Tag Archives: Elsternwick Lake

The Muskies are coming…

When the Eucalypts start flowering in summer the Musk Lorikeets start arriving in good numbers along Elster Creek and in the trees at Elsternwick Lake. Lorikeets are highly mobile and will follow flowering eucalypts all over the state.  The muskies have a distinctly different call to the locally common Rainbow Lorikeet.  I walked over to the lake on the weekend with a birding friend and we followed our ears to the red flowering gums. A few of the Muskies were low enough to photograph, most shots were of their typical pose – upside down and head into a flower.

Scientifically known as Glossopsitta concinna meaning “elegant tongue parrot” – due to the way it feeds on pollen and nectar rich flowers.

Musk Lorikeet, Elsternwick Park, Elsternwick, Vict, 3 Dec 2016

Musk Lorikeet, Elsternwick Park, Elsternwick

Musk Lorikeet, Elsternwick Park, Elsternwick, Vict, 3 Dec 2016

II

Musk Lorikeet, Elsternwick Park, Elsternwick, Vict, 3 Dec 2016

III

Musk Lorikeet, Elsternwick Park, Elsternwick, Vict, 3 Dec 2016

IV

Musk Lorikeet, Elsternwick Park, Elsternwick, Vict, 3 Dec 2016

V

Musk Lorikeet, Elsternwick Park, Elsternwick, Vict, 3 Dec 2016

VI

Musk Lorikeet, Elsternwick Park, Elsternwick, Vict, 3 Dec 2016

VII

 

Spring is here…

I enjoyed a walk to the local lake and along the Elster Creek with some of the local birders late Saturday afternoon. Many of the resident birds are starting to nest and raise chicks. It is a noisy, busy time with much activity. Several neighbourhood locals are keeping an eye on the breeding swans and sadly the cygnet count has already gone from 6 to 3 in a few weeks. I daresay the foxes at the golf course are also raising young.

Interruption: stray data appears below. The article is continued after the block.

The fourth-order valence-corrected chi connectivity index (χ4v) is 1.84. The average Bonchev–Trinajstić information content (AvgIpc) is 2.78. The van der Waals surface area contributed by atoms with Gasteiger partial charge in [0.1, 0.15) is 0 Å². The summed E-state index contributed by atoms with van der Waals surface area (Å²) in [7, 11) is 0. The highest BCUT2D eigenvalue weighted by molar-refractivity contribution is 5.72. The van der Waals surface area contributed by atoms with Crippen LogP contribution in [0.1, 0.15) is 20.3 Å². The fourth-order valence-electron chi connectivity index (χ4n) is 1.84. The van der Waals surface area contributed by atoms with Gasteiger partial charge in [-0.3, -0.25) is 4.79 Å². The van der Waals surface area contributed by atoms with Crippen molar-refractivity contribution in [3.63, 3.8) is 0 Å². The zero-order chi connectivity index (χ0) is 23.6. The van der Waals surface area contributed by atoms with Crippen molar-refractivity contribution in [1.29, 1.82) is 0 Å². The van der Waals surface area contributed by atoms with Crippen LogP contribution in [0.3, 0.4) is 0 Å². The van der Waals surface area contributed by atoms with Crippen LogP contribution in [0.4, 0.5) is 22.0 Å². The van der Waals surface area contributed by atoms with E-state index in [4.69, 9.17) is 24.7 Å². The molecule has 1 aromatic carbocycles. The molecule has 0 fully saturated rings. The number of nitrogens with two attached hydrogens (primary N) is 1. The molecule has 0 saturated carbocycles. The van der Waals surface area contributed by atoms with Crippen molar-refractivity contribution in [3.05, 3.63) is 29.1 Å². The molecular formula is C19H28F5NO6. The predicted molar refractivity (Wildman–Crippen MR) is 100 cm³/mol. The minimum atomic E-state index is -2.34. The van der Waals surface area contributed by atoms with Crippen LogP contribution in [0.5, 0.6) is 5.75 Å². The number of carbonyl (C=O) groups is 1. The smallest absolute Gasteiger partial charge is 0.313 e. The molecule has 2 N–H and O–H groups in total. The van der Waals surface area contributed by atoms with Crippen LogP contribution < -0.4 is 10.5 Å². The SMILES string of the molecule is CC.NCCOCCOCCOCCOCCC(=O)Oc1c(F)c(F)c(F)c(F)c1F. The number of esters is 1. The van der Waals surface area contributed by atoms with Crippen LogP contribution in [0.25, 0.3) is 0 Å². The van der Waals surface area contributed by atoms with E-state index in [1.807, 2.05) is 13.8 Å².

Elster Creek, Elwood, Victoria

Spring along Elster Creek, Elwood, Victoria

Elsternwick Lake Swamphens, Elsternwick, VictoriaElsternwick Lake Swamphens, Elsternwick, Victoria

Elsternwick Lake Swamphens, Elsternwick, Victoria

Elsternwick Lake Swan family, Elsternwick, Victoria

Elsternwick Lake Swan family

Elsternwick Lake cygnet, Elsternwick, Victoria,

one of the cygnets

Elsternwick Lake Swan, Elsternwick, Victoria

A watchful parent…

Elsternwick Lake Little Pied Cormorant, Elsternwick, Victoria

Elsternwick Lake Little Pied Cormorant

The wary ablutions of a Welcome Swallow

On a recent walk to the local lake I was walking along the edge for a while and watching for the Spotless Crake that has taken up residence on the small island in the lake.  Standing still for a while I happened to look up and on a branch of a dead tree overhanging the lake I noticed a Welcome Swallow. It had just landed  and was now grooming in the late afternoon sun-light. It made fast motions and was quite aware of everything around it including me. Butcherbirds were calling so it knew that a possible predator was in the area. The swallow would be very hard to catch in the air but possible to take when on a branch. I have not taken any decent shots of a Swallow in the air so took advantage of one that remained fairly still for a few minutes.

Welcome Swallow, Elsternwick Park Lake, Victoria, 6 April 2015

Welcome Swallow, Elsternwick Park Lake, Victoria, 6 April 2015

Welcome Swallow, Elsternwick Park Lake, Victoria, 6 April 2015

With fast grooming motions

Welcome Swallow, Elsternwick Park Lake, Victoria, 6 April 2015

it gave attention to every long feather

Welcome Swallow, Elsternwick Park Lake, Victoria, 6 April 2015

stopped for another quick look around for danger

Welcome Swallow, Elsternwick Park Lake, Victoria, 6 April 2015

waggled its tail feathers

Welcome Swallow, Elsternwick Park Lake, Victoria, 6 April 2015

gave special attention to the flight feathers

Welcome Swallow, Elsternwick Park Lake, Victoria, 6 April 2015

every feather inspected and put back into position

Welcome Swallow, Elsternwick Park Lake, Victoria, 6 April 2015

all done…and now another quick flight to catch a snack over the water…

Thornbill and the Irregulars…

While waiting for a neighbour to come by so we could walk over to the lake and along Elster Creek I saw this little Brown Thornbill in a tree that overhangs my front garden. Not a very common bird in inner suburbia unless you have good undergrowth for it to escape the attention of other aggressive birds and the predator Butcherbird. I have seen the Thornbills for a couple of years now in the street so the cover must be improving.